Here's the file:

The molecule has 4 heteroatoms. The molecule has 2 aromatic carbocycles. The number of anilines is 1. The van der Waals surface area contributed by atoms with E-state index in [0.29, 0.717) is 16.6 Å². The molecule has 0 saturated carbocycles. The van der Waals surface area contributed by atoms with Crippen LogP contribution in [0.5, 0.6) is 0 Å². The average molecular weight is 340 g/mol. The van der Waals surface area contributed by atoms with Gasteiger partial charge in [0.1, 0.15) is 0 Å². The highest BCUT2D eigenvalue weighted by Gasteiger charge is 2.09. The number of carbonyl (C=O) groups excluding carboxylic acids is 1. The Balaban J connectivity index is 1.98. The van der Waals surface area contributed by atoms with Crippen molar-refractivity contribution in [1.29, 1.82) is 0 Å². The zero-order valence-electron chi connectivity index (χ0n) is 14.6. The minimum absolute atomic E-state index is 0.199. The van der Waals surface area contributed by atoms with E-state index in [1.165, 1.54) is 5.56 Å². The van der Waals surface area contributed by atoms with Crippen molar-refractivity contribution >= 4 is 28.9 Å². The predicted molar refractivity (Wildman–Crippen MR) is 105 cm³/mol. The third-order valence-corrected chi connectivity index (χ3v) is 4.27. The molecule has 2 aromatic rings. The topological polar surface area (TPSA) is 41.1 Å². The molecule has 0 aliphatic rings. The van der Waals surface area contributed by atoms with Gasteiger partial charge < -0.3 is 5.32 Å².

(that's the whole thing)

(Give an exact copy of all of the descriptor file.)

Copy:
The molecule has 4 heteroatoms. The molecule has 2 aromatic carbocycles. The number of anilines is 1. The van der Waals surface area contributed by atoms with E-state index in [0.29, 0.717) is 16.6 Å². The molecule has 0 saturated carbocycles. The van der Waals surface area contributed by atoms with Crippen LogP contribution in [0.5, 0.6) is 0 Å². The average molecular weight is 340 g/mol. The van der Waals surface area contributed by atoms with Gasteiger partial charge in [0.1, 0.15) is 0 Å². The highest BCUT2D eigenvalue weighted by Gasteiger charge is 2.09. The number of carbonyl (C=O) groups excluding carboxylic acids is 1. The Balaban J connectivity index is 1.98. The van der Waals surface area contributed by atoms with Crippen molar-refractivity contribution in [1.29, 1.82) is 0 Å². The zero-order valence-electron chi connectivity index (χ0n) is 14.6. The minimum absolute atomic E-state index is 0.199. The van der Waals surface area contributed by atoms with E-state index in [1.165, 1.54) is 5.56 Å². The van der Waals surface area contributed by atoms with Crippen molar-refractivity contribution >= 4 is 28.9 Å². The predicted molar refractivity (Wildman–Crippen MR) is 105 cm³/mol. The third-order valence-corrected chi connectivity index (χ3v) is 4.27. The molecule has 2 aromatic rings. The topological polar surface area (TPSA) is 41.1 Å². The molecule has 0 aliphatic rings. The van der Waals surface area contributed by atoms with Gasteiger partial charge < -0.3 is 5.32 Å².